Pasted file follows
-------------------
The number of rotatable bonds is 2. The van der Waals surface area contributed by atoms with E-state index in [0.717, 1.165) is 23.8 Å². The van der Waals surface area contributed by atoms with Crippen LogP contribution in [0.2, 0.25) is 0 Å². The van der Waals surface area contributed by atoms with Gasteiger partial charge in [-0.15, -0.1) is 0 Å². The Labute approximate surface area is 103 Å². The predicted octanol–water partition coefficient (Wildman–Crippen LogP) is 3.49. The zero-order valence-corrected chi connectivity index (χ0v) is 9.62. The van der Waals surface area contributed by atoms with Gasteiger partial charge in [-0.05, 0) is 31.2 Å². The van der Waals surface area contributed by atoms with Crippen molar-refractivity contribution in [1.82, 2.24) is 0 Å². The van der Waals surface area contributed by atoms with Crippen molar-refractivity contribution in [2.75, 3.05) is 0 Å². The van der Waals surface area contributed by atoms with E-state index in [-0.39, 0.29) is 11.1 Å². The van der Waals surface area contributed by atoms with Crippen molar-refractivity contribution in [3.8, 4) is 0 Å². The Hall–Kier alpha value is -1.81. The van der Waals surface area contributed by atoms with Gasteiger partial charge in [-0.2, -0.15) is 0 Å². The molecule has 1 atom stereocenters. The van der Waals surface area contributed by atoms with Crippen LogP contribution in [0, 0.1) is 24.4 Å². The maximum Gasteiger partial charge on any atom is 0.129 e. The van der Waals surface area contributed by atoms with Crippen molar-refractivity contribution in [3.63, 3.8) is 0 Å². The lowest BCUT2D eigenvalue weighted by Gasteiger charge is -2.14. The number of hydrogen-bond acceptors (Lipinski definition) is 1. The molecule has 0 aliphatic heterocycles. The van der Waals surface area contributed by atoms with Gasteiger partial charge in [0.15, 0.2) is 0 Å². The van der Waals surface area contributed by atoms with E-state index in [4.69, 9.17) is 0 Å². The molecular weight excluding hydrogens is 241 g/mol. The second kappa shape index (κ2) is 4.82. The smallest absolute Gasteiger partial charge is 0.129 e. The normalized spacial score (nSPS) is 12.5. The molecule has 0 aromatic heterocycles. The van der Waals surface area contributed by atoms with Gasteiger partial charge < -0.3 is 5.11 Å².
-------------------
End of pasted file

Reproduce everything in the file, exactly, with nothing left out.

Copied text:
The number of rotatable bonds is 2. The van der Waals surface area contributed by atoms with E-state index in [0.717, 1.165) is 23.8 Å². The van der Waals surface area contributed by atoms with Crippen LogP contribution in [0.2, 0.25) is 0 Å². The van der Waals surface area contributed by atoms with Gasteiger partial charge in [-0.15, -0.1) is 0 Å². The Labute approximate surface area is 103 Å². The predicted octanol–water partition coefficient (Wildman–Crippen LogP) is 3.49. The zero-order valence-corrected chi connectivity index (χ0v) is 9.62. The van der Waals surface area contributed by atoms with Gasteiger partial charge in [-0.05, 0) is 31.2 Å². The van der Waals surface area contributed by atoms with Crippen molar-refractivity contribution in [1.82, 2.24) is 0 Å². The van der Waals surface area contributed by atoms with Crippen molar-refractivity contribution in [2.75, 3.05) is 0 Å². The van der Waals surface area contributed by atoms with E-state index in [-0.39, 0.29) is 11.1 Å². The van der Waals surface area contributed by atoms with Crippen molar-refractivity contribution in [3.8, 4) is 0 Å². The Hall–Kier alpha value is -1.81. The van der Waals surface area contributed by atoms with Gasteiger partial charge in [-0.2, -0.15) is 0 Å². The molecule has 1 atom stereocenters. The van der Waals surface area contributed by atoms with Crippen LogP contribution in [0, 0.1) is 24.4 Å². The maximum Gasteiger partial charge on any atom is 0.129 e. The van der Waals surface area contributed by atoms with Crippen molar-refractivity contribution in [3.63, 3.8) is 0 Å². The lowest BCUT2D eigenvalue weighted by Gasteiger charge is -2.14. The number of hydrogen-bond acceptors (Lipinski definition) is 1. The molecule has 0 aliphatic heterocycles. The van der Waals surface area contributed by atoms with Gasteiger partial charge in [0.15, 0.2) is 0 Å². The van der Waals surface area contributed by atoms with E-state index in [4.69, 9.17) is 0 Å². The molecular weight excluding hydrogens is 241 g/mol. The second kappa shape index (κ2) is 4.82. The smallest absolute Gasteiger partial charge is 0.129 e. The normalized spacial score (nSPS) is 12.5. The molecule has 0 aromatic heterocycles. The van der Waals surface area contributed by atoms with Gasteiger partial charge < -0.3 is 5.11 Å².